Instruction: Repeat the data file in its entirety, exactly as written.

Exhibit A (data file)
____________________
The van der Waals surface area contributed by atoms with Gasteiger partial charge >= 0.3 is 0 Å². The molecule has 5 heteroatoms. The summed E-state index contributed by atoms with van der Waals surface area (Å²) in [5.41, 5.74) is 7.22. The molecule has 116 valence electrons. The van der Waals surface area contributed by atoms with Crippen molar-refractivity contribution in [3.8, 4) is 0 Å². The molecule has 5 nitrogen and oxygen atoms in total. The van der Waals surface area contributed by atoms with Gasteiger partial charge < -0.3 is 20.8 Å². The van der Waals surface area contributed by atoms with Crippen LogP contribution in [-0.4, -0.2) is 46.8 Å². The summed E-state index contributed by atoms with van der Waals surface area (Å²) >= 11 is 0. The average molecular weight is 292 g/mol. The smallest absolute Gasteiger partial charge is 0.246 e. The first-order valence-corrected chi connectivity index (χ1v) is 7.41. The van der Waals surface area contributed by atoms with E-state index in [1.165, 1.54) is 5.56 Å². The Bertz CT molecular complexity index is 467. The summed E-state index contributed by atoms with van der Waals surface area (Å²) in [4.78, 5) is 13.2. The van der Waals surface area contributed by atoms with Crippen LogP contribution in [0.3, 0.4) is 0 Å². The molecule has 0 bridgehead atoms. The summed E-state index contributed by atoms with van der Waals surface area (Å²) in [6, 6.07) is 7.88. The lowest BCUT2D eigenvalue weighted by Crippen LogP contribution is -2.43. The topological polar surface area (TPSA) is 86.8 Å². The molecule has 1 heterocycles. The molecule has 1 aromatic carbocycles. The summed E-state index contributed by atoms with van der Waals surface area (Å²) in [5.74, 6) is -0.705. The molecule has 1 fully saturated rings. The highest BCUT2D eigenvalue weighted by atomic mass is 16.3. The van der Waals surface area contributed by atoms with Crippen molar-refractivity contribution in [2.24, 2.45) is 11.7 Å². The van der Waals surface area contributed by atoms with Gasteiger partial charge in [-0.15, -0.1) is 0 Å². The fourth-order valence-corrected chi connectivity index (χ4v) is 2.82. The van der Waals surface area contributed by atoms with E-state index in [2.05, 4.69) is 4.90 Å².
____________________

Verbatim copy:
The van der Waals surface area contributed by atoms with Gasteiger partial charge >= 0.3 is 0 Å². The molecule has 5 heteroatoms. The summed E-state index contributed by atoms with van der Waals surface area (Å²) in [5.41, 5.74) is 7.22. The molecule has 116 valence electrons. The van der Waals surface area contributed by atoms with Crippen molar-refractivity contribution in [3.8, 4) is 0 Å². The molecule has 5 nitrogen and oxygen atoms in total. The van der Waals surface area contributed by atoms with Gasteiger partial charge < -0.3 is 20.8 Å². The van der Waals surface area contributed by atoms with Crippen LogP contribution in [-0.4, -0.2) is 46.8 Å². The summed E-state index contributed by atoms with van der Waals surface area (Å²) >= 11 is 0. The average molecular weight is 292 g/mol. The smallest absolute Gasteiger partial charge is 0.246 e. The first-order valence-corrected chi connectivity index (χ1v) is 7.41. The van der Waals surface area contributed by atoms with E-state index in [1.165, 1.54) is 5.56 Å². The Bertz CT molecular complexity index is 467. The summed E-state index contributed by atoms with van der Waals surface area (Å²) in [4.78, 5) is 13.2. The van der Waals surface area contributed by atoms with Crippen LogP contribution in [0.3, 0.4) is 0 Å². The molecule has 0 bridgehead atoms. The summed E-state index contributed by atoms with van der Waals surface area (Å²) in [6, 6.07) is 7.88. The lowest BCUT2D eigenvalue weighted by Crippen LogP contribution is -2.43. The topological polar surface area (TPSA) is 86.8 Å². The molecule has 1 heterocycles. The molecule has 1 aromatic carbocycles. The summed E-state index contributed by atoms with van der Waals surface area (Å²) in [5.74, 6) is -0.705. The molecule has 1 fully saturated rings. The highest BCUT2D eigenvalue weighted by atomic mass is 16.3. The van der Waals surface area contributed by atoms with Crippen molar-refractivity contribution in [2.24, 2.45) is 11.7 Å². The van der Waals surface area contributed by atoms with Gasteiger partial charge in [-0.15, -0.1) is 0 Å². The fourth-order valence-corrected chi connectivity index (χ4v) is 2.82. The van der Waals surface area contributed by atoms with E-state index in [2.05, 4.69) is 4.90 Å².